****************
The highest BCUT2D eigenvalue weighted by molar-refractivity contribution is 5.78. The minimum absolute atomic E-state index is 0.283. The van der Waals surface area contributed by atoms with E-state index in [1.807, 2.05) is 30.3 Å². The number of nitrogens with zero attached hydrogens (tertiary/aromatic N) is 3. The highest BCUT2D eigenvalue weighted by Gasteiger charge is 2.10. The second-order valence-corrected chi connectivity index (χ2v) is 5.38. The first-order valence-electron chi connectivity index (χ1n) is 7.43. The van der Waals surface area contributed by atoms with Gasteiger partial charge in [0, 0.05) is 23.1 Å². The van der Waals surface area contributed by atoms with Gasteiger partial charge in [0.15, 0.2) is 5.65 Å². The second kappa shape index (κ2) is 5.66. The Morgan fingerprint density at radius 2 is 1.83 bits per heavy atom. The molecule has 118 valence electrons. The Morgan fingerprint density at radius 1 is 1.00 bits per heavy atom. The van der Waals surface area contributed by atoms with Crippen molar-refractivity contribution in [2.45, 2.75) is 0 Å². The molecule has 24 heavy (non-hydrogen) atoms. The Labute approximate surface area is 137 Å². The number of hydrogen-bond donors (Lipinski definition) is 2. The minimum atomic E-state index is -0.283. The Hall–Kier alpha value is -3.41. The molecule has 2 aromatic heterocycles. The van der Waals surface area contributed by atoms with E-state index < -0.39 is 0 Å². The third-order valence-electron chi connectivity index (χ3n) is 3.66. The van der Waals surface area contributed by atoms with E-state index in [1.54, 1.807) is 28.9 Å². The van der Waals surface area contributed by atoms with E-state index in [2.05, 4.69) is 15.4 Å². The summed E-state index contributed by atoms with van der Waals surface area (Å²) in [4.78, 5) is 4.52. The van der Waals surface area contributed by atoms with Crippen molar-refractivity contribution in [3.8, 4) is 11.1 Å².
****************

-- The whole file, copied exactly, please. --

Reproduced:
The highest BCUT2D eigenvalue weighted by molar-refractivity contribution is 5.78. The minimum absolute atomic E-state index is 0.283. The van der Waals surface area contributed by atoms with E-state index in [1.807, 2.05) is 30.3 Å². The number of nitrogens with zero attached hydrogens (tertiary/aromatic N) is 3. The highest BCUT2D eigenvalue weighted by Gasteiger charge is 2.10. The second-order valence-corrected chi connectivity index (χ2v) is 5.38. The first-order valence-electron chi connectivity index (χ1n) is 7.43. The van der Waals surface area contributed by atoms with Gasteiger partial charge in [0, 0.05) is 23.1 Å². The van der Waals surface area contributed by atoms with Gasteiger partial charge in [0.15, 0.2) is 5.65 Å². The second kappa shape index (κ2) is 5.66. The Morgan fingerprint density at radius 2 is 1.83 bits per heavy atom. The molecule has 118 valence electrons. The Morgan fingerprint density at radius 1 is 1.00 bits per heavy atom. The van der Waals surface area contributed by atoms with Crippen molar-refractivity contribution in [2.45, 2.75) is 0 Å². The molecule has 24 heavy (non-hydrogen) atoms. The Labute approximate surface area is 137 Å². The number of hydrogen-bond donors (Lipinski definition) is 2. The minimum atomic E-state index is -0.283. The Hall–Kier alpha value is -3.41. The molecule has 2 aromatic heterocycles. The van der Waals surface area contributed by atoms with E-state index < -0.39 is 0 Å². The third-order valence-electron chi connectivity index (χ3n) is 3.66. The van der Waals surface area contributed by atoms with E-state index in [1.54, 1.807) is 28.9 Å². The van der Waals surface area contributed by atoms with E-state index in [2.05, 4.69) is 15.4 Å². The summed E-state index contributed by atoms with van der Waals surface area (Å²) in [4.78, 5) is 4.52. The van der Waals surface area contributed by atoms with Crippen molar-refractivity contribution in [3.8, 4) is 11.1 Å².